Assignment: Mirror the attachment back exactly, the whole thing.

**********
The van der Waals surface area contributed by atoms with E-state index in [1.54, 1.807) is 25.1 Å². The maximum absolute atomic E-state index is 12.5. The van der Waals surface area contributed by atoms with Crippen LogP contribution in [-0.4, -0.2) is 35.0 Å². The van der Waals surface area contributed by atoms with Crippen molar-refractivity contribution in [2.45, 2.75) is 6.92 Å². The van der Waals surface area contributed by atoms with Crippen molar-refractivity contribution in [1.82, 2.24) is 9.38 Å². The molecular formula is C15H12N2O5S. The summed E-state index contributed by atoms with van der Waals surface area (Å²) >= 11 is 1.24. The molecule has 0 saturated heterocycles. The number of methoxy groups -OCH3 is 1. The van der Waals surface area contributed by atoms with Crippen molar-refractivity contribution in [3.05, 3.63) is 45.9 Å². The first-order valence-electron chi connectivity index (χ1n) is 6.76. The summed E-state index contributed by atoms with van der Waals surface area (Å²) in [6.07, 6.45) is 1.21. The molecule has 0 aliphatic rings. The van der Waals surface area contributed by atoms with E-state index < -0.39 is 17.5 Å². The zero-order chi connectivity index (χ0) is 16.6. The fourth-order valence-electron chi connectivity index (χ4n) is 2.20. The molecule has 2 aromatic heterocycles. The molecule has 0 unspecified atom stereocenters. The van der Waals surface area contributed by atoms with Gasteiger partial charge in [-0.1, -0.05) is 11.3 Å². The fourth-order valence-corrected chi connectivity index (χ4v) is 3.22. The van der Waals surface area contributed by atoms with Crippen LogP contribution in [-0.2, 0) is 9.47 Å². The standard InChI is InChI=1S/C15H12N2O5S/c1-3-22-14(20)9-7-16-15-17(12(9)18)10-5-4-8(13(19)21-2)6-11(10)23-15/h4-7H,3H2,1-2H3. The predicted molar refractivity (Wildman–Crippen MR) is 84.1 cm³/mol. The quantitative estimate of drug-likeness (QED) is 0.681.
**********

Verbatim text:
The van der Waals surface area contributed by atoms with E-state index in [1.54, 1.807) is 25.1 Å². The maximum absolute atomic E-state index is 12.5. The van der Waals surface area contributed by atoms with Crippen LogP contribution in [-0.4, -0.2) is 35.0 Å². The van der Waals surface area contributed by atoms with Crippen molar-refractivity contribution in [2.45, 2.75) is 6.92 Å². The van der Waals surface area contributed by atoms with Crippen molar-refractivity contribution in [1.82, 2.24) is 9.38 Å². The molecular formula is C15H12N2O5S. The summed E-state index contributed by atoms with van der Waals surface area (Å²) >= 11 is 1.24. The molecule has 0 saturated heterocycles. The number of methoxy groups -OCH3 is 1. The van der Waals surface area contributed by atoms with Crippen molar-refractivity contribution in [3.05, 3.63) is 45.9 Å². The first-order valence-electron chi connectivity index (χ1n) is 6.76. The summed E-state index contributed by atoms with van der Waals surface area (Å²) in [6.07, 6.45) is 1.21. The molecule has 0 aliphatic rings. The van der Waals surface area contributed by atoms with E-state index < -0.39 is 17.5 Å². The zero-order chi connectivity index (χ0) is 16.6. The fourth-order valence-electron chi connectivity index (χ4n) is 2.20. The molecule has 2 aromatic heterocycles. The molecule has 0 unspecified atom stereocenters. The van der Waals surface area contributed by atoms with Gasteiger partial charge in [-0.1, -0.05) is 11.3 Å². The fourth-order valence-corrected chi connectivity index (χ4v) is 3.22. The van der Waals surface area contributed by atoms with Crippen LogP contribution in [-0.2, 0) is 9.47 Å². The standard InChI is InChI=1S/C15H12N2O5S/c1-3-22-14(20)9-7-16-15-17(12(9)18)10-5-4-8(13(19)21-2)6-11(10)23-15/h4-7H,3H2,1-2H3. The predicted molar refractivity (Wildman–Crippen MR) is 84.1 cm³/mol. The quantitative estimate of drug-likeness (QED) is 0.681.